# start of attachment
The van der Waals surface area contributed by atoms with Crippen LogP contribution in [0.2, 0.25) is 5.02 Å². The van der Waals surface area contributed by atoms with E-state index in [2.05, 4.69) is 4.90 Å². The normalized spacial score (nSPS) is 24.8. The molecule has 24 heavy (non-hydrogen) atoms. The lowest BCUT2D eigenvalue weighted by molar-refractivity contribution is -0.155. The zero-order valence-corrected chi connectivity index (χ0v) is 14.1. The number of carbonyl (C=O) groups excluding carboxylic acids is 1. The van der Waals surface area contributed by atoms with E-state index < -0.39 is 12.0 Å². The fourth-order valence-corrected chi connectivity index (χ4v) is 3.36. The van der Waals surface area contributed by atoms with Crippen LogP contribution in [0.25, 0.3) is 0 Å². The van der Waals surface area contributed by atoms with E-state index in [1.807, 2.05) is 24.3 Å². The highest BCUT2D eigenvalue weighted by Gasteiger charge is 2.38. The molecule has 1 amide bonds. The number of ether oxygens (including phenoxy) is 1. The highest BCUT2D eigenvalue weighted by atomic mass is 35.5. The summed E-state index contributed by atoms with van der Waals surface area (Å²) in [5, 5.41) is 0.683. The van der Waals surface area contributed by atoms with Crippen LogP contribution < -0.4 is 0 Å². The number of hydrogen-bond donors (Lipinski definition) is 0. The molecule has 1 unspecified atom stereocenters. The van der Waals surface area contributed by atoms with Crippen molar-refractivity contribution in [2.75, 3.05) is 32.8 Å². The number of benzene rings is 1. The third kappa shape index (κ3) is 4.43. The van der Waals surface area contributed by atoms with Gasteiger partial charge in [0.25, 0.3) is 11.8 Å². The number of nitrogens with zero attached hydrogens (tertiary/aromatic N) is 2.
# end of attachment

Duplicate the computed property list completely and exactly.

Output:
The van der Waals surface area contributed by atoms with Crippen LogP contribution in [0.2, 0.25) is 5.02 Å². The van der Waals surface area contributed by atoms with E-state index in [2.05, 4.69) is 4.90 Å². The normalized spacial score (nSPS) is 24.8. The molecule has 24 heavy (non-hydrogen) atoms. The lowest BCUT2D eigenvalue weighted by molar-refractivity contribution is -0.155. The zero-order valence-corrected chi connectivity index (χ0v) is 14.1. The number of carbonyl (C=O) groups excluding carboxylic acids is 1. The van der Waals surface area contributed by atoms with E-state index < -0.39 is 12.0 Å². The fourth-order valence-corrected chi connectivity index (χ4v) is 3.36. The van der Waals surface area contributed by atoms with Crippen LogP contribution in [0.25, 0.3) is 0 Å². The van der Waals surface area contributed by atoms with E-state index in [1.807, 2.05) is 24.3 Å². The highest BCUT2D eigenvalue weighted by Gasteiger charge is 2.38. The molecule has 1 amide bonds. The number of ether oxygens (including phenoxy) is 1. The highest BCUT2D eigenvalue weighted by atomic mass is 35.5. The summed E-state index contributed by atoms with van der Waals surface area (Å²) in [5, 5.41) is 0.683. The van der Waals surface area contributed by atoms with Crippen LogP contribution < -0.4 is 0 Å². The number of hydrogen-bond donors (Lipinski definition) is 0. The molecule has 1 unspecified atom stereocenters. The van der Waals surface area contributed by atoms with Crippen molar-refractivity contribution in [2.75, 3.05) is 32.8 Å². The number of benzene rings is 1. The third kappa shape index (κ3) is 4.43. The van der Waals surface area contributed by atoms with Gasteiger partial charge in [0.25, 0.3) is 11.8 Å². The number of nitrogens with zero attached hydrogens (tertiary/aromatic N) is 2.